Aerosol size distributions and cloud condensation nuclei (CCN) number concentrations were measured in spring 2017 over the Yellow Sea on board the research vessel Gisang 1. The average number concentration of particles larger than 10 nm and CCN at 0.65% supersaturation (S) were 7622 ± 4038 cm−3 and 4821 ± 1763 cm−3, respectively. Characteristics of aerosol size distribution data were analyzed using a positive matrix factorization (PMF) method. It was found that only 6 Factors could explain the aerosol size distribution reasonably well. Factors 1 and 2 indicated nucleation mode particles, Factor 3 indicated Aitken mode particles, and Factors 4, 5, and 6 indicated accumulation mode particles. The concentrations of nucleation and Aitken mode particles showed a clear wind direction dependence; high under westerly winds due to the high concentrations of particles and precursor gases in eastern China. Meanwhile, the concentration of larger particles and CCN showed no significant wind direction dependence. Aerosol size distribution was also significantly influenced by meteorology. Small particles were predominant during clear days. In contrast during mist or fog days, the aerosol size distribution shifted to larger sizes. A CCN closure experiment was conducted using results of the PMF analysis. The assumption of internally mixed particles led to overestimation of predicted CCN concentrations but agreement was significantly better when externally mixed particles were considered. The logarithmic curve fit of NCCN(S) = 4825 ∗ log S + 4933 was found to very well explain measured CCN concentrations at a few S over the Yellow Sea, and therefore is recommended as input CCN spectral data for numerical models that explicitly treat CCN activation.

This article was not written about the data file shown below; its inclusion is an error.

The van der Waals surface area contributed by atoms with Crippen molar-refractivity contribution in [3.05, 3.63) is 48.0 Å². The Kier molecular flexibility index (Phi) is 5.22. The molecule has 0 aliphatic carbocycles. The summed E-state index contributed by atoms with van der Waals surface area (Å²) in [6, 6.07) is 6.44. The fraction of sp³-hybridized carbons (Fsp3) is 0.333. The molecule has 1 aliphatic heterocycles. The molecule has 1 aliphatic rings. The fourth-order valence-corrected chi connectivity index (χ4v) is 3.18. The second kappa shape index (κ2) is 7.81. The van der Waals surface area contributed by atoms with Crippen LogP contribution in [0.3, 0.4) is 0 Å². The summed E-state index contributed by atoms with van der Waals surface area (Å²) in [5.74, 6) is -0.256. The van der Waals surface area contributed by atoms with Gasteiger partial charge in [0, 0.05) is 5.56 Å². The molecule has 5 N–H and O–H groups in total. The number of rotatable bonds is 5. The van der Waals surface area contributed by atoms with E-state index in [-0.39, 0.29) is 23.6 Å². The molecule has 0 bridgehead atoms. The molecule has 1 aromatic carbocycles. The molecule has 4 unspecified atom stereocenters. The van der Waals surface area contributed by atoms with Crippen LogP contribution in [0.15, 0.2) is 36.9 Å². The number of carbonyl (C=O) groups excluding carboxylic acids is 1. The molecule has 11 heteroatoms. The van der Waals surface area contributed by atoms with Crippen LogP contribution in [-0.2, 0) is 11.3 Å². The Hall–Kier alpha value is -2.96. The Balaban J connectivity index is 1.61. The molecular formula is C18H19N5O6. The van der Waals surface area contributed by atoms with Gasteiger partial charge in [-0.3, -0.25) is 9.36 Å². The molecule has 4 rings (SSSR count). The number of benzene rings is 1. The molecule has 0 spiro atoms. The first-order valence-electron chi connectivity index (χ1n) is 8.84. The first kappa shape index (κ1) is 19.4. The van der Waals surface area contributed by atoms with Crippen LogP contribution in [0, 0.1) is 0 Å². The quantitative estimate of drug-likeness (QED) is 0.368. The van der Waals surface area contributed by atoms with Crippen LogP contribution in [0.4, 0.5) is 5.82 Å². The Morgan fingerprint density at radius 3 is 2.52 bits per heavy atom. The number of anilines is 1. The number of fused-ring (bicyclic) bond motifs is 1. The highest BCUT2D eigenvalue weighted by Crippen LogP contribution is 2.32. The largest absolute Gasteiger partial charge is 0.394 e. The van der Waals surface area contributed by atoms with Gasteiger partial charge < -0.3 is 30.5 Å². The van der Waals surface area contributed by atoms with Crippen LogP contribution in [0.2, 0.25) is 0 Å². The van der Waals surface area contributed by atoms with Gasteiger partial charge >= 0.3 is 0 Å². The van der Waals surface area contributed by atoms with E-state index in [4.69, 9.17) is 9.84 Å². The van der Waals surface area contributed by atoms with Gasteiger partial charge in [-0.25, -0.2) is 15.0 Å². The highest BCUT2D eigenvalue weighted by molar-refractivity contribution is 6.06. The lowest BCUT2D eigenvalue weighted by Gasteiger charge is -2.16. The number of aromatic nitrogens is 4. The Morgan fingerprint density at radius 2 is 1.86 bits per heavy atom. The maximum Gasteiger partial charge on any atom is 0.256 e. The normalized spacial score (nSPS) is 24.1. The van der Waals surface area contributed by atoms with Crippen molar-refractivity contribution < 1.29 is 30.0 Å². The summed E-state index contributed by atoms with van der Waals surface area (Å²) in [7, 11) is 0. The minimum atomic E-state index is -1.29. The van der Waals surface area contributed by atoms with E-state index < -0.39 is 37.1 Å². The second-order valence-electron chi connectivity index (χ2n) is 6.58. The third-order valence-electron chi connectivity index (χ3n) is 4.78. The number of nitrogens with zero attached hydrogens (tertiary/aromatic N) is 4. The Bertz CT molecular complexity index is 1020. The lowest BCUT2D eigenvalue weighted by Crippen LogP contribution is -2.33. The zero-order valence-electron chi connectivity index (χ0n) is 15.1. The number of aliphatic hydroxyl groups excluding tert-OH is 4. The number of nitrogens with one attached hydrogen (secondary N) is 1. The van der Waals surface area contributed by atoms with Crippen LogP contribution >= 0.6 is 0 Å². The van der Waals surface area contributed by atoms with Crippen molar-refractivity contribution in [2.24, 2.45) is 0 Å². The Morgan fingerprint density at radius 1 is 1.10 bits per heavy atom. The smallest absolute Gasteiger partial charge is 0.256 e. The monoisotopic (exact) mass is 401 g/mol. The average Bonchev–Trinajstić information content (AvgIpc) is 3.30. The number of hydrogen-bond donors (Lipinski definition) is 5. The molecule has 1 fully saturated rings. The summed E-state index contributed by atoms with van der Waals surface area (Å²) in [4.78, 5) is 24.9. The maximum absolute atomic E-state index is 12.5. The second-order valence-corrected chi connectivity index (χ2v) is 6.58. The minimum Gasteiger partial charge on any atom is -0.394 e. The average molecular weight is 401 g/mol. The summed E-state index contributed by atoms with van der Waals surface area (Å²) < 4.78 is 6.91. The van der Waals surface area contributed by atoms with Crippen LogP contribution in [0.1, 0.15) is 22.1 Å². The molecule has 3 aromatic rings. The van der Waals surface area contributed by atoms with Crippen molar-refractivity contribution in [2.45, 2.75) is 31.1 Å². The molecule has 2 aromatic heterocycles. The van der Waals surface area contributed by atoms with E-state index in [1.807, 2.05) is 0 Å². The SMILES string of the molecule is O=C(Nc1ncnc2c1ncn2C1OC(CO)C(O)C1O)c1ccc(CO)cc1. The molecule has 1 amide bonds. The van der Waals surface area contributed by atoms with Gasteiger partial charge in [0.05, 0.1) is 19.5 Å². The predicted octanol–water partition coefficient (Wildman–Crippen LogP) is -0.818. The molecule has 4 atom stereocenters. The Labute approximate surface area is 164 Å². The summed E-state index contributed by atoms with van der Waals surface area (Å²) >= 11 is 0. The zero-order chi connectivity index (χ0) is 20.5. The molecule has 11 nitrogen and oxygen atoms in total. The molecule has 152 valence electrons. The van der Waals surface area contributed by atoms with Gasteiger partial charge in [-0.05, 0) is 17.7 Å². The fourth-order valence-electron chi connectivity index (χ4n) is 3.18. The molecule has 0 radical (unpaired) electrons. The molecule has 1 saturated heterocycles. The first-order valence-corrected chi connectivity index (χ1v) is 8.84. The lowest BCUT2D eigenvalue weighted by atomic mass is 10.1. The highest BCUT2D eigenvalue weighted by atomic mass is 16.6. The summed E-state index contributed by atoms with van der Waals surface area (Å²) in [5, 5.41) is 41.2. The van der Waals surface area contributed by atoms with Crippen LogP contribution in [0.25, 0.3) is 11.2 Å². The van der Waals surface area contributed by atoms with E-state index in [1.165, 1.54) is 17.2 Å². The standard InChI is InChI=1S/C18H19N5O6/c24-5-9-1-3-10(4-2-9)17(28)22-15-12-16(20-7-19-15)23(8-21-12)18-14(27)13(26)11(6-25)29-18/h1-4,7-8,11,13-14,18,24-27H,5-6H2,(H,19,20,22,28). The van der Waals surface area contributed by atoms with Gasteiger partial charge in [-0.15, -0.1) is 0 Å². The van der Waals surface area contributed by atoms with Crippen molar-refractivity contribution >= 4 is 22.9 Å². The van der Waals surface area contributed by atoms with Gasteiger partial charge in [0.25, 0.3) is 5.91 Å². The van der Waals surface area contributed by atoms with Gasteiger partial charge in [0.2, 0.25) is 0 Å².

Bibliographical noteFunding Information:
This work was supported by the Korea Meteorological Administration Research and Development Program under Grant KMIPA2015-1030 and the National Research Foundation of Korea (NRF) grant funded by the Korea government (MSIT) (No. NRF-2018R1A2B2006965 ). The authors are grateful to the National Institute of Meteorological Sciences for the support of the Gisang 1 research vessel and its crew members. The authors also gratefully acknowledge the NOAA Air Resources Laboratory (ARL) for the provision of the HYSPLIT transport and dispersion model and READY website ( http://www.ready.noaa.gov ) used in this publication.
All Science Journal Classification (ASJC) codes
- Atmospheric Science